A Palestinian mother confronts the stigma of divorce to create a better life
Nadera turned to SOS Children’s Villages Palestine for guidance and support. Through an SOS programme that helps about 600 vulnerable families in both the West Bank and Gaza, Nadera received psychosocial and emotional counseling as well as financial support to open a small clothing boutique in 2017.
“My dream was to have a clothing boutique and it was fulfilled by SOS Children’s Villages,” Nadera says. “It takes care of all our financial needs and especially my son’s medical needs.”
“Now I have created some independency in our own home in which my children feel warmth and independent in their life,” she adds.
SOS Palestine social worker Valentina Shalaldeh says Nadera is a role model for women in similar circumstances. She sought help to develop herself and now lives independently. “SOS helps women, children and families dealing with problems by building their skills and providing them with psychosocial trainings to one day be self-reliant and support their children,” Valentina explains.
Nadera became fully self-reliant at the end of 2019, no longer needing support from SOS Children’s Villages Palestine. In her apartment, photos and artwork by Bayan and Fadi, now ages 11 and 12, hang on the walls. Her boutique is in the same building where she lives so she is flexible to spend time with her kids and to manage the shop.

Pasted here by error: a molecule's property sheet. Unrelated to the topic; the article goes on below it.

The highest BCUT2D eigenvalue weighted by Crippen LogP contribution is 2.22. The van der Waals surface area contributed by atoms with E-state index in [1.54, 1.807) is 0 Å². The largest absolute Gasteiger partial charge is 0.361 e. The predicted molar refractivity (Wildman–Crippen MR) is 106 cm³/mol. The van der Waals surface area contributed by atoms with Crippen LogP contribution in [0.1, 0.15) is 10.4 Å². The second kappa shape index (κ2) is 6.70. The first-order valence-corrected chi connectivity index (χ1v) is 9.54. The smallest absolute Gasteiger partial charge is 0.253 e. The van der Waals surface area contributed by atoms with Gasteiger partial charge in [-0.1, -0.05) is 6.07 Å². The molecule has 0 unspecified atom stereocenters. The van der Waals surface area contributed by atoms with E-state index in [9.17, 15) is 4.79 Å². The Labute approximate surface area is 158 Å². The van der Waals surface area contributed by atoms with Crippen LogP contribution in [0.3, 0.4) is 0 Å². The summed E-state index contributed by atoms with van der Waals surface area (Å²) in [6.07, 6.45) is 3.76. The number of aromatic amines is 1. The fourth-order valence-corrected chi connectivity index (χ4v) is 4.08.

“The biggest challenge has been to rebuild my life again – to say that I achieved something,” Nadera says. “SOS Children’s Villages gave me the motivation to move forward.”
Deciding to divorce and raise her two children alone was a hard decision for Nadera.
Divorce comes with stigma for women in her Palestinian community and can even be an impediment in finding work.
But Nadera’s former husband did not take responsibility for the children as a parent or breadwinner. For the sake of her children, she felt she needed to take control. However, without a job or formal education, she struggled.
“My life before I got support from SOS Children’s Villages Palestine was limited,” says Nadera, 36. “I didn’t know who to turn to for guidance, because I was divorced and this is a problem in our society.”
Her daughter, Bayan*, and son, Fadi*, were quite young when the couple divorced more than 10 years ago. Raising them by herself was particularly difficult since her son’s medical issues required long stays in the hospital.
What Nadera lacked in skills and education she made up with a fierce determination in build a life for herself and her children. She had the courage to face the insecurity and stereotypes of divorce for the chance of a better future.
“I’m a fighter when it comes to raising my children,” she says.